Another thing that has helped with my sleep and mood (this will almost sound silly) is wearing yellow glasses at night. The glasses cost about $10. I wear them from about 8pm onwards and dont expose myself to any light after 8pm without the glasses. I sleep well and wake up refreshed. You can look it up on the net, it actually works and I have recommended this to others, it helps those that need it.

    Reply
    1. Marjorie Post author

      Your experience with probiotics is very interesting. I have also tried to focus on the larger picture of what causes depression and my experience over the past two years has been on inflammation — in my case caused by mold poisoning; years of a diet heavy in wheat (like all Americans), which is naturally inflammatory; and Roundup in the food supply. Most of the things that helped my depression, even Zoloft, turned out to be anti-inflammatory. (I think that’s why I reacted to it in 24 hours.)

      Mold patients are also interested in probiotics because mold toxins destroy the gut biome even as you detox. However, in my case, probiotic supplements stop me sleeping, and some worry that the strains in supplements are too limited. Some people resort to making their own fermented foods — kimchi, etc. — to avoid pasteurization, but I do not have that kind of devotion.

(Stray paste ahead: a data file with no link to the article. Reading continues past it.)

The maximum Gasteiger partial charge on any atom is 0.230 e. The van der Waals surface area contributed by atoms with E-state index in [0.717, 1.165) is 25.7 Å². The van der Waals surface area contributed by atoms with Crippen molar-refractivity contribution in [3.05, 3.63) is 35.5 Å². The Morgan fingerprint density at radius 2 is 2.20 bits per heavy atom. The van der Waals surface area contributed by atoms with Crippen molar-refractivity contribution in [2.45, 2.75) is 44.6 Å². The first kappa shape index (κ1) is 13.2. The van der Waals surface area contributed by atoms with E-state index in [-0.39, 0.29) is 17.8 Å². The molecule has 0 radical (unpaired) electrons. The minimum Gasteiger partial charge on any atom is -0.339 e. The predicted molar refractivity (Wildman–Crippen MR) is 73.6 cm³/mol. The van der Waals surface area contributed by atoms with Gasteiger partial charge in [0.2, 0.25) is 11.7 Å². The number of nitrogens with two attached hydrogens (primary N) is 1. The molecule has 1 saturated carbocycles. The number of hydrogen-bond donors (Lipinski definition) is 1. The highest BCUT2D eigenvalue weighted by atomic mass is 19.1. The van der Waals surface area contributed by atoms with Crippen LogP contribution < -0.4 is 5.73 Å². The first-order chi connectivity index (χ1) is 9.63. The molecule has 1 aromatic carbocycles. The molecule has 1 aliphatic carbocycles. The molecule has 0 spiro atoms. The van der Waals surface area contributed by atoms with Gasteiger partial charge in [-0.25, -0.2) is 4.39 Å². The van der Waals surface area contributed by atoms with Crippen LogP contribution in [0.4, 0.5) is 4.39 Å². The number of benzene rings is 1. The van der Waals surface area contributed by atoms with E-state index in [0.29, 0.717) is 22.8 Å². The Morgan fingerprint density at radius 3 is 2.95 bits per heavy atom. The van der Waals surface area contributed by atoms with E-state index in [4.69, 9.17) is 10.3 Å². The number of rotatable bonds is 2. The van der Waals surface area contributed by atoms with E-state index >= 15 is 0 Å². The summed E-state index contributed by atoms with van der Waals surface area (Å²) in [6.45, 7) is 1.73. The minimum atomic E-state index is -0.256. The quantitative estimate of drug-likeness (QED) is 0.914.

BTW my understanding is that the medical community has moved away from the neurotransmitter model of depression, as it did not seem to explain the majority of cases. However, doctors continue to explain it that way to their patients.

      I also use the blue-blocking or dimming function on my e-readers at night. Definitely helps me get to sleep.

  2. Viaaaagra

    This is spam, but it made me laugh:

    the next time I read a blog, I hope that it doesnt disappoint me as much as this one. I mean, I know it was my choice to read, but I actually thought youd have something interesting to say. All I hear is a bunch of whining about something that you could fix if you werent too busy looking for attention.

    Reply